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Vaginal Lacerations

Chicago medical malpractice lawyer for vaginal tears during birth

Injuries to the Vagina or Perineum During Birth - Illinois Medical Negligence Lawyers

Childbirth is a not without risk, and it can result in long-lasting injuries. While steps are usually taken to avoid harm to a child during delivery, it is also important to address injuries that may be suffered by the mother. Vaginal lacerations are one type of injury that mothers experience, and doctors and nurses should take steps to avoid the risk of complications and other serious conditions that can occur as a result.

Types of Vaginal Lacerations

Some tearing of the perineum (the tissue located between the vagina and the anus) is common during birth, and in some cases, a doctor may perform an incision in this tissue, which is known as an episiotomy. Lacerations of vaginal tissue typically fall into one of the following categories:

  • First degree laceration - Only the top layer of skin is torn, and stitches may or may not be needed.
  • Second degree laceration - The skin of the perineum and tissues of the vagina and pelvic floor muscles are torn, and stitches are typically required to close the wound.
  • Third degree laceration - The tear in the tissue of the vagina and pelvic floor muscles extends to the muscles surrounding the anus. Surgery may be required to address this type of laceration.
  • Fourth degree laceration - The tear extends through the anus or the anal sphincter muscles. This type of injury will usually require surgical correction.
  • Other lacerations - In some cases, a mother may experience tears near the urethra, in the cervix or labia, or in other vaginal tissue. Stitches may or may not be needed for these types of lacerations.

If vaginal lacerations are not repaired correctly, they can result in complications such as infections or post-partum hemorrhaging, and they can have long-term effects such as urinary or fecal incontinence or chronic pain. In serious cases, a mother may experience a recto-vaginal fistula, in which there is an opening between the rectum and the vagina, or pelvic organ prolapse, in which parts of the uterus or bladder protrude through the vagina.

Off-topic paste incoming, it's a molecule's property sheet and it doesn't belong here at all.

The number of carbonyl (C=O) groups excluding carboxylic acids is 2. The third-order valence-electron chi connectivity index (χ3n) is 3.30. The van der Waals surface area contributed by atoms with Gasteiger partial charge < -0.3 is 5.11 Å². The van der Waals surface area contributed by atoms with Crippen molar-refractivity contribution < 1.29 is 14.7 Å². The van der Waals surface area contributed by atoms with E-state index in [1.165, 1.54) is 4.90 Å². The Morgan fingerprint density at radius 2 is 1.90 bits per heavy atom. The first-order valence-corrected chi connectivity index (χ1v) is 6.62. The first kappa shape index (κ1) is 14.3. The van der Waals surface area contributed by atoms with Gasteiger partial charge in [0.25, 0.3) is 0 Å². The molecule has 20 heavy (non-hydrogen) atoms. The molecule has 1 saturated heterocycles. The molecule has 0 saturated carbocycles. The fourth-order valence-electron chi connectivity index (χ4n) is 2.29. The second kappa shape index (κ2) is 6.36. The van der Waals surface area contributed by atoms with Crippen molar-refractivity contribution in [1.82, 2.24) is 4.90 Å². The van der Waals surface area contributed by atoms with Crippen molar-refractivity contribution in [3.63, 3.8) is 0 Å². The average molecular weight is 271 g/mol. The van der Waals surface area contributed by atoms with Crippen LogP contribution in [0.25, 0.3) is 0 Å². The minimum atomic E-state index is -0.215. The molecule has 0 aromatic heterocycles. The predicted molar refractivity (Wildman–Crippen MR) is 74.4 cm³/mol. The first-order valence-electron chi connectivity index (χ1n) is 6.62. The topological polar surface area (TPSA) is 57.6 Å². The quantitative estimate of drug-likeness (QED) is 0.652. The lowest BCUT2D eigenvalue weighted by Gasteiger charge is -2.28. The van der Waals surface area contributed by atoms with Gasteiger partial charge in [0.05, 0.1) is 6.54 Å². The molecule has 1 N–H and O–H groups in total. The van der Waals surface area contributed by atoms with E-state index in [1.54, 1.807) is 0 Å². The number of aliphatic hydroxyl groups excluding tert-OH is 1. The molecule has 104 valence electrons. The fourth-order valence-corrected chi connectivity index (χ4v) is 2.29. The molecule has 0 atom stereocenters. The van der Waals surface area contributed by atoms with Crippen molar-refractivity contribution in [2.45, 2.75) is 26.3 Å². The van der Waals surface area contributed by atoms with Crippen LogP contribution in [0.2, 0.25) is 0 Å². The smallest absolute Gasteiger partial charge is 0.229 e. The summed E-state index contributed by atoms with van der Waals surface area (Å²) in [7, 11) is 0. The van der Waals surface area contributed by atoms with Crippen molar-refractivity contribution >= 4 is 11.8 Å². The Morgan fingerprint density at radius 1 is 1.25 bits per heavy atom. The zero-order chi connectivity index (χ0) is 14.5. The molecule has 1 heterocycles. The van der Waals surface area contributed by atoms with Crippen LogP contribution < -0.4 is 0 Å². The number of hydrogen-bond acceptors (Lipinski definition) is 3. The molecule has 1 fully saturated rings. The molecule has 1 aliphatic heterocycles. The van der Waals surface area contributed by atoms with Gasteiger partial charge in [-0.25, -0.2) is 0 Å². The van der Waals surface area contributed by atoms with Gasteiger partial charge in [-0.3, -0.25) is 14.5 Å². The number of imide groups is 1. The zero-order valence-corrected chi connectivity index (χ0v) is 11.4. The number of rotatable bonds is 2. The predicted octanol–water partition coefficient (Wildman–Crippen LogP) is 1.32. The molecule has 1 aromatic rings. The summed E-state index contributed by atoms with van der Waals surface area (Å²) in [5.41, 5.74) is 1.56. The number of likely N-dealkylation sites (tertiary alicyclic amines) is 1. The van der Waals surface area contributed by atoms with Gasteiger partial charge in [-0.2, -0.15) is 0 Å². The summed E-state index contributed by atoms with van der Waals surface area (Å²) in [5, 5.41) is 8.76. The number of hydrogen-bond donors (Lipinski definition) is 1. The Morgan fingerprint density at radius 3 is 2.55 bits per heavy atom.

Causes of Vaginal Lacerations

While some tearing of tissue often occurs during delivery, there are a variety of factors that can increase the risk or severity of these types of injuries, including:

  • Macrosomia - A large child may cause tearing when it moves through the birth canal. If the size of the infant is a concern, a Cesarean delivery may be necessary to avoid injuries to the mother.
  • Malpresentation - Ideally, a child should be delivered head-first while facing toward the mother's back. If delivery is attempted when the child is in the breech position or is facing forward, this increases the risk of vaginal lacerations.
  • Prolonged labor - If the mother is in labor for a long period of time or experiences prolonged pushing, she is more likely to experience tearing.
  • Assisted delivery - When forceps or vacuum extractors are used to help the child move through the birth canal, these tools may cause lacerations to vaginal tissue.

Vaginal lacerations can be very painful, and they can result in long-lasting health complications for a mother. They may also result in devastating emotional injuries and sexual dysfunction. During labor and delivery, medical personnel should take steps to prevent tearing, and if lacerations do occur, they should be repaired promptly and effectively.

If you suffered vaginal tearing or any other complications during birth, this can have long-term effects on your health and well-being. At the Birth Injury Law Alliance, we can review your case, determine whether medical negligence was a factor in your injury, and help you understand your options for receiving the ongoing medical care and financial assistance your family needs. Contact our office at 312-945-1300 to schedule a free consultation today.

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